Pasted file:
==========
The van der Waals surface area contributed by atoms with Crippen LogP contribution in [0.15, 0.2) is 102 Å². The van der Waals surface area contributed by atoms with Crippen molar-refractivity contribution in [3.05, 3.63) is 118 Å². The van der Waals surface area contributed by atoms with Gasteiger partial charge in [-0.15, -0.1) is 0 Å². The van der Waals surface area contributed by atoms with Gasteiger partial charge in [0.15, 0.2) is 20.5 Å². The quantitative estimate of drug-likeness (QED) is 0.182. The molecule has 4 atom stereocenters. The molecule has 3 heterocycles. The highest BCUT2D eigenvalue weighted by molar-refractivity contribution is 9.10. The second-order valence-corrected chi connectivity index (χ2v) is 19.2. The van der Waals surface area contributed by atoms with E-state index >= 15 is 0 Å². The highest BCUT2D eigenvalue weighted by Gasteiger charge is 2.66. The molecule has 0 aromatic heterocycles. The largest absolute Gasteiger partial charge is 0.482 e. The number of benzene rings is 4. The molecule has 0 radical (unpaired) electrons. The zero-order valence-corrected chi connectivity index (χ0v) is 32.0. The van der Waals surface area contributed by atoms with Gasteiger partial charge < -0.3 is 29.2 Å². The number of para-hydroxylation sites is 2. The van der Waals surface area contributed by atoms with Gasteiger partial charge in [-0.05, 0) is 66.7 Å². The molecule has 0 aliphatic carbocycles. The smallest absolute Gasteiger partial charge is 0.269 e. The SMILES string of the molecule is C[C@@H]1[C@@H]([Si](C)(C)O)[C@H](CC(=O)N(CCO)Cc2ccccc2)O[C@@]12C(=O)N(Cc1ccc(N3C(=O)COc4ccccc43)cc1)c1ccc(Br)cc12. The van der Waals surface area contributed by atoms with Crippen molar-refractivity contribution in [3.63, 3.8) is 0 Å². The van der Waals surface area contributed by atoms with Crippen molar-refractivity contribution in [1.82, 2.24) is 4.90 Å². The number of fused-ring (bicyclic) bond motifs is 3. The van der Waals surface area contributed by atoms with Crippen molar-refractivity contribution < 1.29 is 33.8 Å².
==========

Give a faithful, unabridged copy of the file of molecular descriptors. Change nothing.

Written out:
The van der Waals surface area contributed by atoms with Crippen LogP contribution in [0.15, 0.2) is 102 Å². The van der Waals surface area contributed by atoms with Crippen molar-refractivity contribution in [3.05, 3.63) is 118 Å². The van der Waals surface area contributed by atoms with Gasteiger partial charge in [-0.15, -0.1) is 0 Å². The van der Waals surface area contributed by atoms with Gasteiger partial charge in [0.15, 0.2) is 20.5 Å². The quantitative estimate of drug-likeness (QED) is 0.182. The molecule has 4 atom stereocenters. The molecule has 3 heterocycles. The highest BCUT2D eigenvalue weighted by molar-refractivity contribution is 9.10. The second-order valence-corrected chi connectivity index (χ2v) is 19.2. The van der Waals surface area contributed by atoms with E-state index >= 15 is 0 Å². The highest BCUT2D eigenvalue weighted by Gasteiger charge is 2.66. The molecule has 0 aromatic heterocycles. The largest absolute Gasteiger partial charge is 0.482 e. The number of benzene rings is 4. The molecule has 0 radical (unpaired) electrons. The zero-order valence-corrected chi connectivity index (χ0v) is 32.0. The van der Waals surface area contributed by atoms with Gasteiger partial charge < -0.3 is 29.2 Å². The number of para-hydroxylation sites is 2. The van der Waals surface area contributed by atoms with Gasteiger partial charge in [-0.05, 0) is 66.7 Å². The molecule has 0 aliphatic carbocycles. The smallest absolute Gasteiger partial charge is 0.269 e. The SMILES string of the molecule is C[C@@H]1[C@@H]([Si](C)(C)O)[C@H](CC(=O)N(CCO)Cc2ccccc2)O[C@@]12C(=O)N(Cc1ccc(N3C(=O)COc4ccccc43)cc1)c1ccc(Br)cc12. The van der Waals surface area contributed by atoms with Crippen molar-refractivity contribution in [3.63, 3.8) is 0 Å². The van der Waals surface area contributed by atoms with Crippen molar-refractivity contribution in [1.82, 2.24) is 4.90 Å². The number of fused-ring (bicyclic) bond motifs is 3. The van der Waals surface area contributed by atoms with Crippen molar-refractivity contribution < 1.29 is 33.8 Å².